McGee has been one of the best left-handed relievers in baseball since debuting in 2010, logging a total of 260 innings with a 2.77 ERA and 319 strikeouts. However, he’s starting to get expensive via the arbitration process with a $4.8 million salary for 2016 and McGee will be a free agent after the 2017 season.
McGee is a fantastic, high-impact reliever, but it’s unclear why the rebuilding Rockies of all teams need an expensive 29-year-old reliever two seasons from free agency or why they signed the 29-year-old Parra to get that ball rolling.
I really like Jake McGee, and maybe there are concerns on the inside of the organization about Dickerson staying healthy or something; or the Rockies feel that he was about to drop off in a big way. It just seems there could ave been better returns out there than a lefty reliever.
Now you have two once-intriguing fantasy baseball players who are slightly less valuable. At least our Rockies post quota is fulfilled early on in the year.
This should have been up on the blog a lot earlier in the week, but hey we’ve been busy. Mike Trout played a short two game slate at Coors Field this past week. What follows is the carnage he left in his wake.
Mike Trout is already superhuman. When you drop him in a run-scoring environment like Coors Field, he morphs into a mutant and shit like this happens.
If you’re happy about exit speed and those types of things, the ball was clocked at 110 MPH and change. That means in layman’s terms that Giancarlo Stanton hit the piss out of it. Literally.
Good to also see the Miami Marlins win three in a row. And how about Eddie Butler; is there a guy in the big leagues more juicy right now? He’ll be enjoying AAA Albuquerque pretty soon one would think.
Of course if you’re following your baseball news like a good scholar, you heard that Troy Tulowitzki will meet with the team with his agent present tomorrow to explore possibilities of his exit plan from Colorado. He has six years remaining and over $100 million dollars on his current contract from an extension signed in 2010. Unless the Rockies can talk the shortstop down from the ledge, it sounds like it could end badly.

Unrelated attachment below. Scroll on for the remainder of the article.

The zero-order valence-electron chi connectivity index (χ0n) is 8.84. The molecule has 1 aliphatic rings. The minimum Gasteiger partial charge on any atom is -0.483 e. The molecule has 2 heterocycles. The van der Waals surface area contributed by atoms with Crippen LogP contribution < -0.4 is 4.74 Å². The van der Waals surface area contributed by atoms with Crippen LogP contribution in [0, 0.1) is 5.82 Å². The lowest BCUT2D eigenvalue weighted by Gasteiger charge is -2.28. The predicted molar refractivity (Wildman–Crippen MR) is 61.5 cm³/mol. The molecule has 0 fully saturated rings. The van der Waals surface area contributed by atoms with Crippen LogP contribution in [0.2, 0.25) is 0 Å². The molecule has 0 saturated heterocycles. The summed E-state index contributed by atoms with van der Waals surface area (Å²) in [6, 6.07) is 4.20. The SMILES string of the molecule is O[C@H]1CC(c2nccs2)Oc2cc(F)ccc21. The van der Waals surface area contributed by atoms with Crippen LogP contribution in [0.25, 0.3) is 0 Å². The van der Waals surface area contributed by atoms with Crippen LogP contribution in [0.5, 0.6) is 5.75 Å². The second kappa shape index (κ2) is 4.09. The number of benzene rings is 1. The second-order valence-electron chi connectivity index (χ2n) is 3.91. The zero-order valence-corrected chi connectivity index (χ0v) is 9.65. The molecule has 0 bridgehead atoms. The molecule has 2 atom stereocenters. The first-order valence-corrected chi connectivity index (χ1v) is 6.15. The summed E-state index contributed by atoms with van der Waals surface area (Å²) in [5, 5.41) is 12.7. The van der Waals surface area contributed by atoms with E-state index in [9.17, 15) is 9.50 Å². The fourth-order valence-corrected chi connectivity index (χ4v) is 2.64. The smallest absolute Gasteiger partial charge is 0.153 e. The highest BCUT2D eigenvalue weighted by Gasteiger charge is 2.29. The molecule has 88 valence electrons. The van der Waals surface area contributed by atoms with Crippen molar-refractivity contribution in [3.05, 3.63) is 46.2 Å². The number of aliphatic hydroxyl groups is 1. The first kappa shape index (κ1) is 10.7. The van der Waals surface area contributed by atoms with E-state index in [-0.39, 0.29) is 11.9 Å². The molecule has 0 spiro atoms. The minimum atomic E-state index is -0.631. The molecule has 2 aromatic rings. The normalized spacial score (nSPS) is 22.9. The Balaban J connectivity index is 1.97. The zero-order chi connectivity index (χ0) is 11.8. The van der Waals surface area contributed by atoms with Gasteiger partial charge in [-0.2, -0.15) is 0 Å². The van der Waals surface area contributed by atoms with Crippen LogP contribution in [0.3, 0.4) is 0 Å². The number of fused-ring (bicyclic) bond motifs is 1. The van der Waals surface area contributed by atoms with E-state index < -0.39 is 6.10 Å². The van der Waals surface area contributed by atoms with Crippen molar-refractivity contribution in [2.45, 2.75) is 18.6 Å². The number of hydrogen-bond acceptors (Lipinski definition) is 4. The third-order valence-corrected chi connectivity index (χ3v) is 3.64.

I thought it may be more smoke than anything until I heard Peter Gammons on MLB Network after work tonight. I’m paraphrasing a bit here:
I talked to Troy Tulowitzki in the offseason and he mentioned in the thin Colorado air how hard it is to recover; how hard it is to keep your body healthy and get your career back on track. I would like to see him go to St. Louis and I think he would like to come to a situation where he goes elsewhere.
Hey now, Petey has never really blown smoke. When he reports something like that, the conversation was had and it’s pretty much the gospel. He also mentioned things like Mike Hampton needing an oxygen chamber for recovery in between starts.
This is the first I’ve heard of players complaining of of not being able to recover while playing in Denver, but as you think about it; it may hold some levity.
Coors Field is just a major pain in the ass in general. Sure, it’s fun with all the offense and such; I like high-scoring games as much as the next guy. But the bottom line is this franchise will have trouble ever building much of anything long-term. You’ll never get a pitcher to come there via free agency, you’ll never be able to construct any type of pitching staff, and now guys are saying they can’t recover from injuries due to the altitude.
I am glad I wasn’t born into being a Rockies fan. Oh, and by the way they’re in the midst of a ten game losing streak.